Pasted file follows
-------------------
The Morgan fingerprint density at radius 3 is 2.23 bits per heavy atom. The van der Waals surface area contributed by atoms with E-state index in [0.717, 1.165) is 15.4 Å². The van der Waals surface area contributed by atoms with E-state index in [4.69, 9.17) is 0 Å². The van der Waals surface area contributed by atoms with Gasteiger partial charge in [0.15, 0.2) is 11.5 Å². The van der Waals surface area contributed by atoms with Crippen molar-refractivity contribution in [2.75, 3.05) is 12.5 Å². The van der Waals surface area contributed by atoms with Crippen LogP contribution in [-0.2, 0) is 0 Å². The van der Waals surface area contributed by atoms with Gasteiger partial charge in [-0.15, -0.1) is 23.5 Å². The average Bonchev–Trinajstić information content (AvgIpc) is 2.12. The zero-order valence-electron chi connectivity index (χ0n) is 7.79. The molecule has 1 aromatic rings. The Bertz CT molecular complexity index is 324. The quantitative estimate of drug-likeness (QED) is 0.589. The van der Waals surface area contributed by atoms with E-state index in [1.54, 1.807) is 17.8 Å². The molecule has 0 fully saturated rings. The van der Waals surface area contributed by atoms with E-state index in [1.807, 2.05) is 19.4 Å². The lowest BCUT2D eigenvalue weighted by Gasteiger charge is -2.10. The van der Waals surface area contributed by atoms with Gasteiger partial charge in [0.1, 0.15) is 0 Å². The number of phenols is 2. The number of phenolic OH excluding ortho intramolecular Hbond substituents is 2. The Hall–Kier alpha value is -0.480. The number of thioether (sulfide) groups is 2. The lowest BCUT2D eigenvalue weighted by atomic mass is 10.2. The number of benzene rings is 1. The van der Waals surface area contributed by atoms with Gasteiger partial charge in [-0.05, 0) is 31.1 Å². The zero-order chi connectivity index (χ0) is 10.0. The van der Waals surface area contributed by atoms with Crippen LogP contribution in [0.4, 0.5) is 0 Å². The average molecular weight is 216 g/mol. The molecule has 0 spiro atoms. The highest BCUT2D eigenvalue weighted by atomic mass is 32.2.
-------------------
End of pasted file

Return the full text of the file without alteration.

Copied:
The Morgan fingerprint density at radius 3 is 2.23 bits per heavy atom. The van der Waals surface area contributed by atoms with E-state index in [0.717, 1.165) is 15.4 Å². The van der Waals surface area contributed by atoms with E-state index in [4.69, 9.17) is 0 Å². The van der Waals surface area contributed by atoms with Gasteiger partial charge in [0.15, 0.2) is 11.5 Å². The van der Waals surface area contributed by atoms with Crippen molar-refractivity contribution in [2.75, 3.05) is 12.5 Å². The van der Waals surface area contributed by atoms with Crippen LogP contribution in [-0.2, 0) is 0 Å². The van der Waals surface area contributed by atoms with Gasteiger partial charge in [-0.15, -0.1) is 23.5 Å². The average Bonchev–Trinajstić information content (AvgIpc) is 2.12. The zero-order valence-electron chi connectivity index (χ0n) is 7.79. The molecule has 1 aromatic rings. The Bertz CT molecular complexity index is 324. The quantitative estimate of drug-likeness (QED) is 0.589. The van der Waals surface area contributed by atoms with E-state index in [1.54, 1.807) is 17.8 Å². The molecule has 0 fully saturated rings. The van der Waals surface area contributed by atoms with E-state index in [1.807, 2.05) is 19.4 Å². The lowest BCUT2D eigenvalue weighted by Gasteiger charge is -2.10. The van der Waals surface area contributed by atoms with Gasteiger partial charge in [0.1, 0.15) is 0 Å². The number of phenols is 2. The number of phenolic OH excluding ortho intramolecular Hbond substituents is 2. The Hall–Kier alpha value is -0.480. The number of thioether (sulfide) groups is 2. The lowest BCUT2D eigenvalue weighted by atomic mass is 10.2. The number of benzene rings is 1. The van der Waals surface area contributed by atoms with Gasteiger partial charge in [-0.05, 0) is 31.1 Å². The zero-order chi connectivity index (χ0) is 10.0. The van der Waals surface area contributed by atoms with Crippen LogP contribution in [0.4, 0.5) is 0 Å². The average molecular weight is 216 g/mol. The molecule has 0 spiro atoms. The highest BCUT2D eigenvalue weighted by atomic mass is 32.2.